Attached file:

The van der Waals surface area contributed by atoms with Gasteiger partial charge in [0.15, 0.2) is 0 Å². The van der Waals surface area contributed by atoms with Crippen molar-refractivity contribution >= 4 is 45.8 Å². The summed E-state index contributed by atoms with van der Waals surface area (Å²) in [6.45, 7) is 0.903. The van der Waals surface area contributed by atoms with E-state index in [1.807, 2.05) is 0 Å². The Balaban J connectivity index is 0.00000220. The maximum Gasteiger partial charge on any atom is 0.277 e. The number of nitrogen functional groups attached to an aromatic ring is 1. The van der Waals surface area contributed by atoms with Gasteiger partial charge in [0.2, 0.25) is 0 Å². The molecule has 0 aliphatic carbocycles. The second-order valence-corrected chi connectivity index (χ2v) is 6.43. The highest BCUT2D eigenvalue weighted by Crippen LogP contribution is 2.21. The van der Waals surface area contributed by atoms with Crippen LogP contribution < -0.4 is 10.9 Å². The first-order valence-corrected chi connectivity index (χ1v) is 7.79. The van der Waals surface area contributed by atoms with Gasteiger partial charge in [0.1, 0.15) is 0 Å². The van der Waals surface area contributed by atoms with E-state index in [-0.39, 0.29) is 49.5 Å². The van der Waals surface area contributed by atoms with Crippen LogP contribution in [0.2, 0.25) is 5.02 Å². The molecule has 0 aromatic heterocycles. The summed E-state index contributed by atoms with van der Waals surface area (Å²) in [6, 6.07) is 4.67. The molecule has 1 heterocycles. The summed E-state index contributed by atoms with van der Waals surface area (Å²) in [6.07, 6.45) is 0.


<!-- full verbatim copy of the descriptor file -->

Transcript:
The van der Waals surface area contributed by atoms with Gasteiger partial charge in [0.15, 0.2) is 0 Å². The van der Waals surface area contributed by atoms with Crippen molar-refractivity contribution >= 4 is 45.8 Å². The summed E-state index contributed by atoms with van der Waals surface area (Å²) in [6.45, 7) is 0.903. The van der Waals surface area contributed by atoms with E-state index in [1.807, 2.05) is 0 Å². The Balaban J connectivity index is 0.00000220. The maximum Gasteiger partial charge on any atom is 0.277 e. The number of nitrogen functional groups attached to an aromatic ring is 1. The van der Waals surface area contributed by atoms with Gasteiger partial charge in [0.2, 0.25) is 0 Å². The molecule has 0 aliphatic carbocycles. The second-order valence-corrected chi connectivity index (χ2v) is 6.43. The highest BCUT2D eigenvalue weighted by Crippen LogP contribution is 2.21. The van der Waals surface area contributed by atoms with Crippen LogP contribution < -0.4 is 10.9 Å². The first-order valence-corrected chi connectivity index (χ1v) is 7.79. The van der Waals surface area contributed by atoms with Gasteiger partial charge in [0.1, 0.15) is 0 Å². The van der Waals surface area contributed by atoms with E-state index in [-0.39, 0.29) is 49.5 Å². The van der Waals surface area contributed by atoms with Crippen LogP contribution in [0.2, 0.25) is 5.02 Å². The molecule has 0 aromatic heterocycles. The summed E-state index contributed by atoms with van der Waals surface area (Å²) in [6, 6.07) is 4.67. The molecule has 1 heterocycles. The summed E-state index contributed by atoms with van der Waals surface area (Å²) in [6.07, 6.45) is 0.